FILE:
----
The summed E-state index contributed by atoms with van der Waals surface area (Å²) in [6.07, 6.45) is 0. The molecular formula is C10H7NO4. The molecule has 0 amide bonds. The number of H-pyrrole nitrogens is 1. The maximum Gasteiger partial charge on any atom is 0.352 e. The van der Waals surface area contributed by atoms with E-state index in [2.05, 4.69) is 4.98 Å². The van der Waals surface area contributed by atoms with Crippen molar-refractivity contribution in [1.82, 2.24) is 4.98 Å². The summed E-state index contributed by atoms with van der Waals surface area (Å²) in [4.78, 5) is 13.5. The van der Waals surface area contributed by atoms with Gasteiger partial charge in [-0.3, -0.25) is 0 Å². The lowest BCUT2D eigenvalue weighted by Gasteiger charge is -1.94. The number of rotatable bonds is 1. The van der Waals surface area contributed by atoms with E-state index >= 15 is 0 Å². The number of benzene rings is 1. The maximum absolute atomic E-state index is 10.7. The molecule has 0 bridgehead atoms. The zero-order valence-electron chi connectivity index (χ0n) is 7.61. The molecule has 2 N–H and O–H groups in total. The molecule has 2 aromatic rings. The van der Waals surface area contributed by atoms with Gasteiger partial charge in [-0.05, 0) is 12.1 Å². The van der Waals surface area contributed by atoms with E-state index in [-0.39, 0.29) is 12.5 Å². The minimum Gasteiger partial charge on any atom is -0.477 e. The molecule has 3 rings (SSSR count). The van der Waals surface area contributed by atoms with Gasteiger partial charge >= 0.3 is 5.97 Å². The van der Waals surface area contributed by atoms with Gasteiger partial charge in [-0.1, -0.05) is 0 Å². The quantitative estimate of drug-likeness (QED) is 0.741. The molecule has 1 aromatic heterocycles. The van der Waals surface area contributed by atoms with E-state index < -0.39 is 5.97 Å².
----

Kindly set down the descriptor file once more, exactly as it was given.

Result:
The summed E-state index contributed by atoms with van der Waals surface area (Å²) in [6.07, 6.45) is 0. The molecular formula is C10H7NO4. The molecule has 0 amide bonds. The number of H-pyrrole nitrogens is 1. The maximum Gasteiger partial charge on any atom is 0.352 e. The van der Waals surface area contributed by atoms with E-state index in [2.05, 4.69) is 4.98 Å². The van der Waals surface area contributed by atoms with Crippen molar-refractivity contribution in [1.82, 2.24) is 4.98 Å². The summed E-state index contributed by atoms with van der Waals surface area (Å²) in [4.78, 5) is 13.5. The van der Waals surface area contributed by atoms with Gasteiger partial charge in [-0.3, -0.25) is 0 Å². The lowest BCUT2D eigenvalue weighted by Gasteiger charge is -1.94. The number of rotatable bonds is 1. The van der Waals surface area contributed by atoms with E-state index >= 15 is 0 Å². The number of benzene rings is 1. The maximum absolute atomic E-state index is 10.7. The molecule has 0 bridgehead atoms. The zero-order valence-electron chi connectivity index (χ0n) is 7.61. The molecule has 2 N–H and O–H groups in total. The molecule has 2 aromatic rings. The van der Waals surface area contributed by atoms with Gasteiger partial charge in [-0.05, 0) is 12.1 Å². The van der Waals surface area contributed by atoms with E-state index in [-0.39, 0.29) is 12.5 Å². The minimum Gasteiger partial charge on any atom is -0.477 e. The molecule has 3 rings (SSSR count). The van der Waals surface area contributed by atoms with Gasteiger partial charge >= 0.3 is 5.97 Å². The van der Waals surface area contributed by atoms with Gasteiger partial charge in [-0.1, -0.05) is 0 Å². The quantitative estimate of drug-likeness (QED) is 0.741. The molecule has 1 aromatic heterocycles. The van der Waals surface area contributed by atoms with E-state index < -0.39 is 5.97 Å².